15 Sujāta Sujāta Sumangalanagara Uggata, and Pabbavati welu a chakravarti
16 Piyadassi[15] Priyadarśin Sudannanagara Sudata, and Subaddha kakudha Kassapa, a Brahmin (at Siriwattanagara)
17 Atthadassi Arthadarśin Kshatriya Sonanagara Sagara and Sudassana champa Susino, a Brahman
18 Dhammadassī Dharmadarśin Kshatriya Surananagara Suranamaha, and Sunanada bimbajala Indra, the leader of the gods (devas)
19 Siddhattha Siddhārtha Vibharanagara Udeni, and Suphasa kanihani Mangal, a Brahman
20 Tissa Tiṣya Khemanagara Janasando, and Paduma assana King Sujata of Yasawatinagara
21 Phussa[16] Puṣya Kshatriya Kāśi Jayasena, and Siremaya amalaka Vijitavi
22 Vipassī Vipaśyin Kshatriya Bandhuvatinagara Vipassi (father), and Vipassi (mother) patali King Atula
23 Sikhī Śikhin Kshatriya Arunavattinagara Arunavatti, and Paphavatti pundariko Arindamo (at Paribhuttanagara)
24 Vessabhū Viśvabhū Kshatriya Anupamanagara Suppalittha, and Yashavati sala Sadassana (in Sarabhavatinagara)
25 Kakusandha Krakucchanda Brahmin Khemavatinagara Agidatta the purohitta Brahman of King Khema, and Visakha airisa King Khema[17]
26 Koṇāgamana Kanakamuni Brahmin[18] Sobhavatinagara Yannadatta the Brahman, and Uttara udumbara King Pabbata of a mountainous area in Mithila
27 Kassapa[19] Kāśyapa Brahmin Baranasinagara Brahmadatta a Brahman, and Dhanavati nigroda Jotipala (at Vappulla)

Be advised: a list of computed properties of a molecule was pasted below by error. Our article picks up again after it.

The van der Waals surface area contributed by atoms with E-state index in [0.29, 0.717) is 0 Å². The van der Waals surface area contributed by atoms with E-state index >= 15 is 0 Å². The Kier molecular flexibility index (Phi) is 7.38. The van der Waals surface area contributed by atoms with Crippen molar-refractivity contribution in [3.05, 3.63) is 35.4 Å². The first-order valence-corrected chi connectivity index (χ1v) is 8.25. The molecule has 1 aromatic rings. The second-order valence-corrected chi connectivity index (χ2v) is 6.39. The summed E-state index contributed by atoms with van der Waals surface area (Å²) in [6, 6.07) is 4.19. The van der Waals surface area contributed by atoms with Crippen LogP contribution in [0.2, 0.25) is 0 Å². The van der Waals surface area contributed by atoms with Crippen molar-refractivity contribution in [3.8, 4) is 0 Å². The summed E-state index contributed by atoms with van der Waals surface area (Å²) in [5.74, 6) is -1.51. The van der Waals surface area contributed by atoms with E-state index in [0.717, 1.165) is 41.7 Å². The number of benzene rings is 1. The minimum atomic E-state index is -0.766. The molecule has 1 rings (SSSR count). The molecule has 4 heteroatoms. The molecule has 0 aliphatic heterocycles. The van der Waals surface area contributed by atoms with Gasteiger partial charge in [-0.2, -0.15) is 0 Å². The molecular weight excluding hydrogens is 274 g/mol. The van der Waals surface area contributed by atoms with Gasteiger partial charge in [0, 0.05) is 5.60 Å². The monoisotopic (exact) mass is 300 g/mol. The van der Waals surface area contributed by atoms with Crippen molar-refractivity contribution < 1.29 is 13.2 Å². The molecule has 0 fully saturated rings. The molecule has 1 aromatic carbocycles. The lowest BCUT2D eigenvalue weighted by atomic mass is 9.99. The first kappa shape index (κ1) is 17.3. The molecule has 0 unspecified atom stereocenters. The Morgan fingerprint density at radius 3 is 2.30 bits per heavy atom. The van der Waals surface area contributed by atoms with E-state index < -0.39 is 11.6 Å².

28 Gotama (current) Gautama (current) Kshatriya Lumbini King Suddhodana, and Maya Asatu Bodhi Gautama, the Buddha
29 Metteyya Maitreya Brahmin[20] Ketumatī[21] Subrahma and Brahmavati[21] Naga Bodhi

See also

Notes

  1. Robert E. Buswell Jr., Donald S. Lopez Jr., The Princeton Dictionary of Buddhism (Princeton: 2014), s.v. Saptatathāgata
  2. Robert E. Buswell Jr., Donald S. Lopez Jr., The Princeton Dictionary of Buddhism (Princeton: 2014), s.v. bhadrakalpa
  3. "Cakkavatti Sutta: The Wheel-turning Emperor". Access To Insight. 
  4. "Life of the Buddha: Dīpankara's Prediction of Enlightenment". The Huntington Archive - The Ohio State University. Retrieved 2012-09-06. 
  5. Malalasekera (2007), Buddha, pp. 294-305
  6. 6.0 6.1 6.2 6.3 6.4 Davids, TWR; Davids, R (1878). "The successive bodhisats in the times of the previous Buddhas". Buddhist birth-stories; Jataka tales. The commentarial introduction entitled Nidana-Katha; the story of the lineage. London: George Routledge & Sons. pp. 115–44.